The European Central Bank (ECB) has lowered its benchmark interest rate to 0.15% from 0.25% in an effort to stimulate economic growth and avoid deflation in the eurozone, according to BBC News.
It has also reduced its deposit rate below zero, to -0.1%, which means commercial banks will have to pay to lodge their money with the central bank, rather than receive interest.
The idea is to incentivise the banks to lend to businesses, thereby stimulating growth.
The ECB is the first of the "Big Four" central banks (the ECB, the U.S. Federal Reserve, the Bank of Japan and the Bank of England) to do this.
Although the danger of deflation in the eurozone is limited, the ECB is concerned that growth is very sluggish and bank lending weak - both of which could potentially derail the fragile economic recovery.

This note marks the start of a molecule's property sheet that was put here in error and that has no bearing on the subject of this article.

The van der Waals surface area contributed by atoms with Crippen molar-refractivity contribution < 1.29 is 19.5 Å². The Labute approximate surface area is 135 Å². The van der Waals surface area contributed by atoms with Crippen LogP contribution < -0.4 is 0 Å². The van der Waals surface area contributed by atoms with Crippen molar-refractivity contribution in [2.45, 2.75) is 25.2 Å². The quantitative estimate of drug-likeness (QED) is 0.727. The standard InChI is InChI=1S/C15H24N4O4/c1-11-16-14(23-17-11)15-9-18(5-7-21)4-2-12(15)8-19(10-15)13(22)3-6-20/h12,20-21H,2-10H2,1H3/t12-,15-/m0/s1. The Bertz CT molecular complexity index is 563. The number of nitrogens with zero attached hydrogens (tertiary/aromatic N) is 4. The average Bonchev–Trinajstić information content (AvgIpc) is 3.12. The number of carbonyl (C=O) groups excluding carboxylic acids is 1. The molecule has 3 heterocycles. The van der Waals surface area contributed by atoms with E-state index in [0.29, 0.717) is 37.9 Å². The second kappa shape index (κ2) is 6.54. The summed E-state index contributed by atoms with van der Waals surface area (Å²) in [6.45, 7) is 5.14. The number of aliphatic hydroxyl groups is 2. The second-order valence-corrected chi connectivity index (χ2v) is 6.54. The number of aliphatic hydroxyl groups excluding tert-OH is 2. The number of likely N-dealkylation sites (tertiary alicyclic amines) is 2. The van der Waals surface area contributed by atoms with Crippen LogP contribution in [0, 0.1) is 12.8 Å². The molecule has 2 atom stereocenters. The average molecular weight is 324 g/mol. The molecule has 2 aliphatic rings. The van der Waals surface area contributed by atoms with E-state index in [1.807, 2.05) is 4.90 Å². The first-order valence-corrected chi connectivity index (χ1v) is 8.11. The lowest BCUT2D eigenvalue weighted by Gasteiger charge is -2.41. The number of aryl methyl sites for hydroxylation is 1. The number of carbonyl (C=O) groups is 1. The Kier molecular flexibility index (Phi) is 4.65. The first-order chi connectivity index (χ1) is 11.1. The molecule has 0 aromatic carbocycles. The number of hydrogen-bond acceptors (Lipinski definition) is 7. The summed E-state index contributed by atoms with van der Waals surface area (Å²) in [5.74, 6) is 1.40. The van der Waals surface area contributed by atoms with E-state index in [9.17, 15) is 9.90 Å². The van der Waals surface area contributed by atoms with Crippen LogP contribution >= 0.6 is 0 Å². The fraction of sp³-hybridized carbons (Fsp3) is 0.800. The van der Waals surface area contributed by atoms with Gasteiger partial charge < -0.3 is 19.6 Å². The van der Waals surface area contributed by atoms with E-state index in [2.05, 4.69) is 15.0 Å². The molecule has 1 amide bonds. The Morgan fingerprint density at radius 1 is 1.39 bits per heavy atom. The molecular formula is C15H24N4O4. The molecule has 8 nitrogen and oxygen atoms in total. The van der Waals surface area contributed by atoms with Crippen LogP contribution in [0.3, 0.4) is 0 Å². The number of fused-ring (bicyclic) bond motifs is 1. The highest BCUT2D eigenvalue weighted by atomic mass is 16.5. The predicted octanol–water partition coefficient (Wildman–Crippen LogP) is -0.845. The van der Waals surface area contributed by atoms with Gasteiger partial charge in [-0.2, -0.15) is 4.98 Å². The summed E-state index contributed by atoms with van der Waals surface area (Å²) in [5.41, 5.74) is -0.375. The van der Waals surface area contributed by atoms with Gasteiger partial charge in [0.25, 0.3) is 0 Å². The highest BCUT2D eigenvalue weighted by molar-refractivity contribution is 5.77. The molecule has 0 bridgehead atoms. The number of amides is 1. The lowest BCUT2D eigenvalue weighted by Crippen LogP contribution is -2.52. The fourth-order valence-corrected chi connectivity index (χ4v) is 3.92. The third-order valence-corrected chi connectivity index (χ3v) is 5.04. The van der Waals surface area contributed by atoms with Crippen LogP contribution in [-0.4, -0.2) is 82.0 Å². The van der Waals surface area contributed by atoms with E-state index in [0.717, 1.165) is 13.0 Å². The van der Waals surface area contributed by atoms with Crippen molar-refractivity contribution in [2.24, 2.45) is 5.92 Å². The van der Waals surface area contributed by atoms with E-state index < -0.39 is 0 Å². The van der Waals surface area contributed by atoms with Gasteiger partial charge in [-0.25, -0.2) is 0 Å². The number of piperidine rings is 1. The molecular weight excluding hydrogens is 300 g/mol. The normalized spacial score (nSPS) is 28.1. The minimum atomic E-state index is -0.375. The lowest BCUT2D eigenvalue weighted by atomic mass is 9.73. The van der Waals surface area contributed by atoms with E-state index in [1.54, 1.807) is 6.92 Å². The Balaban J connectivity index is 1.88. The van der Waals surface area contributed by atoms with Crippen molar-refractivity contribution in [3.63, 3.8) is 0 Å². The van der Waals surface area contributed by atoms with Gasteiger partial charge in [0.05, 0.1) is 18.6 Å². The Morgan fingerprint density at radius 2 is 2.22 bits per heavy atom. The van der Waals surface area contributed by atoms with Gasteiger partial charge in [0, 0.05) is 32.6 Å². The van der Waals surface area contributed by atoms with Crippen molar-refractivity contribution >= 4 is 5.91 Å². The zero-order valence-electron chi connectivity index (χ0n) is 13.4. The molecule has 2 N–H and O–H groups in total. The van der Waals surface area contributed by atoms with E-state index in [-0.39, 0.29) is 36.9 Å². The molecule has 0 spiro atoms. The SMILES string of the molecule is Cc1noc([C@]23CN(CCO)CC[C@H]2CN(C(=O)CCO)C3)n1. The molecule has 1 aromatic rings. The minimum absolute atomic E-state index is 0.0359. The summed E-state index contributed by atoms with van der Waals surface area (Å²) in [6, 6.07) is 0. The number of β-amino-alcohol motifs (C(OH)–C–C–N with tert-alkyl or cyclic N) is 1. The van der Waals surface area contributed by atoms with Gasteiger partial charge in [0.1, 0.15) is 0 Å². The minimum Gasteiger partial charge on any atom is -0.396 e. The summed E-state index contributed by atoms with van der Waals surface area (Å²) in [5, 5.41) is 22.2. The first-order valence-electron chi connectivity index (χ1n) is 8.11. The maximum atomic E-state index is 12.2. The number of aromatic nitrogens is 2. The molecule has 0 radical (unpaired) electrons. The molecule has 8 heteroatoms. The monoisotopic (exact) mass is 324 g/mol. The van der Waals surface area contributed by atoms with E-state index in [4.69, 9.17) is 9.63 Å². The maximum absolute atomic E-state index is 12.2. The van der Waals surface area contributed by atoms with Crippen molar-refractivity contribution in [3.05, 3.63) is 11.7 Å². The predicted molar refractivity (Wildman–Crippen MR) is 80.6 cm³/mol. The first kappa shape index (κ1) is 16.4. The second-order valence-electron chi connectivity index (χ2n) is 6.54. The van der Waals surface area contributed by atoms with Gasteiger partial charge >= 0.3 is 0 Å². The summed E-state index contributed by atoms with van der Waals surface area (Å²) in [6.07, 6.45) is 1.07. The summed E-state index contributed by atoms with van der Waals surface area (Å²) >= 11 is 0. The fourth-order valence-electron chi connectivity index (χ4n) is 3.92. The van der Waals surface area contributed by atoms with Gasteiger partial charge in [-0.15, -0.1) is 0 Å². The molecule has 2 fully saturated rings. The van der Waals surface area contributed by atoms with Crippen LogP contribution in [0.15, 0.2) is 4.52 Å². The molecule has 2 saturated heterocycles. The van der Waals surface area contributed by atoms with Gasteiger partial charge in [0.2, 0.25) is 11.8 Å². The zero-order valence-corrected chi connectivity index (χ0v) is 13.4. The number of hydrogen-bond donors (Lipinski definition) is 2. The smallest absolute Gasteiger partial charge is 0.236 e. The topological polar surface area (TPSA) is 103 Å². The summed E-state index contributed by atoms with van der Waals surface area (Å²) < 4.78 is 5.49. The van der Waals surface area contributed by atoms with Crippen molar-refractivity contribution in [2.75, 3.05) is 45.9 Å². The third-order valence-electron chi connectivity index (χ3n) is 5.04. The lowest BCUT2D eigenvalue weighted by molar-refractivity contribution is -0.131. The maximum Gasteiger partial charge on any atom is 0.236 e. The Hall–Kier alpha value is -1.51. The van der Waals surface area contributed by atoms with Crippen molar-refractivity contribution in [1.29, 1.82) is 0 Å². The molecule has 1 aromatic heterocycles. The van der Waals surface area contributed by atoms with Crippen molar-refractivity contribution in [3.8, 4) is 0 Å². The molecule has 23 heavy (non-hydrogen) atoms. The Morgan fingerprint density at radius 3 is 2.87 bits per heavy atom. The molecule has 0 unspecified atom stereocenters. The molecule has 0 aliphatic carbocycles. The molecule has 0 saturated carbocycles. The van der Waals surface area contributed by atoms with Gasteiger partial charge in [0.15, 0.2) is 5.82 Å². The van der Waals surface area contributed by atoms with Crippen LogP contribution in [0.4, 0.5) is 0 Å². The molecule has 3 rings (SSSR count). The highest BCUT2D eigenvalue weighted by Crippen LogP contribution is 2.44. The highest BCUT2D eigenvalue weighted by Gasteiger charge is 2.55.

The eurozone economy is only growing at 0.2%. Consumer spending, investment and exports are all growing at a slower pace than this time last year.
Inflation in the Eurozone fell to 0.5% in May, down from 0.7% in April. This is well below the European Central Bank's 2% target.
If the eurozone slips into deflation, consumers would spend even less because they'd expect prices to fall in future months. For the same reason investors stop investing.
Growth would then grind to a halt and demand would be severely constrained. The large debts amassed by the eurozone's countries, companies and banks would take longer and be harder to pay off. Unemployment, which is already at nearly 12% in the eurozone, and much higher in places like Spain, Portugal and Greece, would get even worse.
It's a picture that prompted moves by Mario Draghi and the 23 other members of the governing council at the European Central Bank, the BBC says.